Open Access

Healing of the Achilles tendon in rabbits—evaluation by magnetic resonance imaging and histopathology

  • Wilson Campos TavaresJr1, 2Email author,
  • Ubiratam Brum de Castro3,
  • Eduardo PaulinoJr3,
  • Leonardo de Souza Vasconcellos3,
  • Ana Paula Madureira4,
  • Maria Angélica Baron Magalhães3,
  • Daniel Victor Moreira Mendes3,
  • Adriana Maria Kakehasi3 and
  • Vivian Resende3
Journal of Orthopaedic Surgery and Research20149:132

https://doi.org/10.1186/s13018-014-0132-1

Received: 21 September 2014

Accepted: 27 November 2014

Published: 12 December 2014

Abstract

Background

Dynamic contrast-enhanced magnetic resonance imaging (DCE-MRI) could provide valuable findings for tendon regeneration. A non-invasive image method that can effectively evaluate the quality of the scar tissue has not yet been employed.

Methods

Thirteen New Zealand rabbits were divided into two groups: group 1—non-treated control (n = 4); group 2—surgical intervention (n = 9). The central portion of the Achilles tendon was resected, and after 30 days, DCE-MRI was performed. Contrast enhancement methods were applied using the region of interest (ROI) technique. In the medium third of the Achilles tendon, the intra-substantial signal intensity and the presence of hyper-intense intra-tendon focus points and of signal heterogeneity were evaluated. Antero-posterior and transversal diameters of the tendon were measured. The Achilles tendon was removed and dissected free from other tissues. Sections from the central part of the tendon were stained for histological analysis.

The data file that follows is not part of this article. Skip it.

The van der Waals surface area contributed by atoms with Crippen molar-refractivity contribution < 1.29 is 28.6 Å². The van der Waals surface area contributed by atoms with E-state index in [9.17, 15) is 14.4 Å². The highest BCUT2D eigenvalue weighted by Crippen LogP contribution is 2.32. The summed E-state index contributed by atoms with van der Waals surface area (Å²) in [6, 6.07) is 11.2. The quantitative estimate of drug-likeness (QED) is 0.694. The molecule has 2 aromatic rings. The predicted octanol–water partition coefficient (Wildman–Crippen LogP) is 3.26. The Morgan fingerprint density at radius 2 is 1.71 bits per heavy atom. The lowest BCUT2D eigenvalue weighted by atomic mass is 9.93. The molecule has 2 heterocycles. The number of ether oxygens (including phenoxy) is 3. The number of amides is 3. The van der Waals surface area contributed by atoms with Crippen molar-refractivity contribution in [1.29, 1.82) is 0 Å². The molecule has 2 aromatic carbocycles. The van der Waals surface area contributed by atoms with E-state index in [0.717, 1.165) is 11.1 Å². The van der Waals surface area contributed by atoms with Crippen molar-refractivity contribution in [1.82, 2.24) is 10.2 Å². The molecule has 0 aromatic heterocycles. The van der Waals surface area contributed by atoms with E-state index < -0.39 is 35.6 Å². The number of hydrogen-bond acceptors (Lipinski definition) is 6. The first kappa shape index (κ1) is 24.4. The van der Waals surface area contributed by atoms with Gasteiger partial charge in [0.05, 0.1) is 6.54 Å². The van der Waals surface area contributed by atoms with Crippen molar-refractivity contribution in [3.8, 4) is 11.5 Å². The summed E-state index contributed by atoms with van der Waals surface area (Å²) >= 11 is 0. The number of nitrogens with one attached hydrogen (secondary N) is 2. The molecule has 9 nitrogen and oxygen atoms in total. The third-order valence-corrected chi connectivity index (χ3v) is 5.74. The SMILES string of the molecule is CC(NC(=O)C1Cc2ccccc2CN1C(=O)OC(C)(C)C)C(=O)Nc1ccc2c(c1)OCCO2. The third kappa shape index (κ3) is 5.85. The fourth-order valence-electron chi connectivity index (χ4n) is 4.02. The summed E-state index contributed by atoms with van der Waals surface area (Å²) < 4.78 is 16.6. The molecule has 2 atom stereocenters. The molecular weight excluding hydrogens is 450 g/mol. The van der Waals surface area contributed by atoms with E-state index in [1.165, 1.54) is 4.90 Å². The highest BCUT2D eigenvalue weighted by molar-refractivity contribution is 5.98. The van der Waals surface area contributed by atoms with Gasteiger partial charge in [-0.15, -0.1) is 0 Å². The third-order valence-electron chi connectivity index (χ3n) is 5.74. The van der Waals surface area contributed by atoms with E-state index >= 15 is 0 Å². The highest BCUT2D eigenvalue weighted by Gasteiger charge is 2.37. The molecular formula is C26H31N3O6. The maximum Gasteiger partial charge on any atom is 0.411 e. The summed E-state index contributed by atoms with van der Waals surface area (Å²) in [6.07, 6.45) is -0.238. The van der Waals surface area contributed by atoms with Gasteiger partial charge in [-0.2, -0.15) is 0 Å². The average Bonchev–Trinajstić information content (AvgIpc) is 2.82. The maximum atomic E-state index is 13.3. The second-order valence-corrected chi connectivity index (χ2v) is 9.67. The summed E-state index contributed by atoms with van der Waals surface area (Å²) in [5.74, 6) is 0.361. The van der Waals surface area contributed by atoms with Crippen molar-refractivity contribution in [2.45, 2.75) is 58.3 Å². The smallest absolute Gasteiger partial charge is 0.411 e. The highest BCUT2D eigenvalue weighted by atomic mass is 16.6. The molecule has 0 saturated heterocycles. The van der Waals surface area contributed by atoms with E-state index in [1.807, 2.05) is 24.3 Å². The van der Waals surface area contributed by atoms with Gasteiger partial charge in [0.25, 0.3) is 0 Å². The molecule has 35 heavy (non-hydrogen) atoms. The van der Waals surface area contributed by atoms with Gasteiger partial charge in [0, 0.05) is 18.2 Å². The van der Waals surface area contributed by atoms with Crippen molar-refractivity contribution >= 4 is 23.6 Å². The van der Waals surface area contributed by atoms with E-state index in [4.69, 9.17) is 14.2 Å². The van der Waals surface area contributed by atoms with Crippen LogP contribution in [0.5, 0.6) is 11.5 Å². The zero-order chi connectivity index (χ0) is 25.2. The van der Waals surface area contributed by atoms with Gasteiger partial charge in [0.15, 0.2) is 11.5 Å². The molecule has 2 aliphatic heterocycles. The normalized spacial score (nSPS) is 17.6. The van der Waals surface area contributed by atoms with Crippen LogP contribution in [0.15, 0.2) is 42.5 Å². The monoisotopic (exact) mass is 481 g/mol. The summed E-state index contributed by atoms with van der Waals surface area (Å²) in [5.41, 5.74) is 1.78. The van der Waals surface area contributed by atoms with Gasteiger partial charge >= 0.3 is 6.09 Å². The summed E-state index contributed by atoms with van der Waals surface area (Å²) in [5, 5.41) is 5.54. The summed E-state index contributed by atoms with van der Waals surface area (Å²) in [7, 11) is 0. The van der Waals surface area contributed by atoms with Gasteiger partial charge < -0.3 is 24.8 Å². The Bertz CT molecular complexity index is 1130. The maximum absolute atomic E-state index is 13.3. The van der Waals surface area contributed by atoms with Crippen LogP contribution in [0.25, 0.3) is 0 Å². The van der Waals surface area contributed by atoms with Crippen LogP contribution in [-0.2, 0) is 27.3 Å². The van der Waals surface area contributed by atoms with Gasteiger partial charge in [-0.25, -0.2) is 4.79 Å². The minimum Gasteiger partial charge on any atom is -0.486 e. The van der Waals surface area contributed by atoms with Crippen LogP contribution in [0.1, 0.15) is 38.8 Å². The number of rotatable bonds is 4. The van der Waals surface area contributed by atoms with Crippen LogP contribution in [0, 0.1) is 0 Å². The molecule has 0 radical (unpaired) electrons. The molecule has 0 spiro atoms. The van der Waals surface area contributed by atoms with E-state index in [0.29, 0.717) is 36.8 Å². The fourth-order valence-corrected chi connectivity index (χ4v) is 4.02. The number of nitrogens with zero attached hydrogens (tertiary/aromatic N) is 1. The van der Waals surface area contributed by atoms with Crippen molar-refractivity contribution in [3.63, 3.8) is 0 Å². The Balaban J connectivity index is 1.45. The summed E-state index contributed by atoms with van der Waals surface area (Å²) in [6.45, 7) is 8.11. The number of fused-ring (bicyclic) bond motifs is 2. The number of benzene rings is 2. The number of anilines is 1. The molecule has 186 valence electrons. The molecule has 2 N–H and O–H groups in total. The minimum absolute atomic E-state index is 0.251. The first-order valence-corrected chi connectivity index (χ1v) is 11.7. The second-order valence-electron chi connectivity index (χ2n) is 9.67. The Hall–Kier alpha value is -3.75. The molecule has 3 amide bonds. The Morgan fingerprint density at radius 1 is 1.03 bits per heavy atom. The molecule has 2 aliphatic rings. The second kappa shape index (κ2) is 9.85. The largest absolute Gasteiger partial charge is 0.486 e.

Results

The difference between the contrast enhancement curves of the control and surgical groups (p < 0.0001) was observed. The surgical group had an intense contrast enhancement in the contrast sequences, enlargement of the diameter and intra-substantial signal intensity alteration, with hyper-signal focus points and widening of the tendon sheath, which presented irregular contours and intense contrast enhancement. On histology, the Achilles tendon presented diffuse widening of the tendon sheath and wedge-shaped areas with scarring tissue rich in disordered collagen fibres. These findings were related to alteration in the intra-substantial signal intensity, with hyper-signal focus points in the DCE-MRI.

Conclusions

MRI with perfusion could be a useful technique for evaluating tissue and fibrous scarring in tendons.

Keywords

MRI Tendon injury Experimental study Perfusion MRI

Introduction

Rupture of the Achilles tendon has increased, which is probably associated with the practice of high-demand sports that put a great load on it. Most commonly, this occurs with men above the age of 40 years. The best course of treatment remains controversial and full recovery may take over a year. Many patients never regain full strength and function, even with intense rehabilitation [1].

As demonstrated during the last years, rehabilitation accelerated by early deambulation is important for the post-operative recovery of the Achilles tendon [2],[3]. The success of this therapy is based on its capacity to minimize the risk of new rupture and other complications [4]. A non-invasive image method that can effectively evaluate the quality of the scar tissue has not yet been employed.

There is an increasing interest in the use of magnetic resonance imaging (MRI) to control and follow the healing of the Achilles tendons [5]. Dynamic contrast-enhanced magnetic resonance imaging (DCE-MRI) has been recently used as a method of investigation for many diseases, among which those related to the osteomuscular system, specially tumours [6] and arthropathies [7],[8], but has very rarely been employed in the study of tendinosis [9].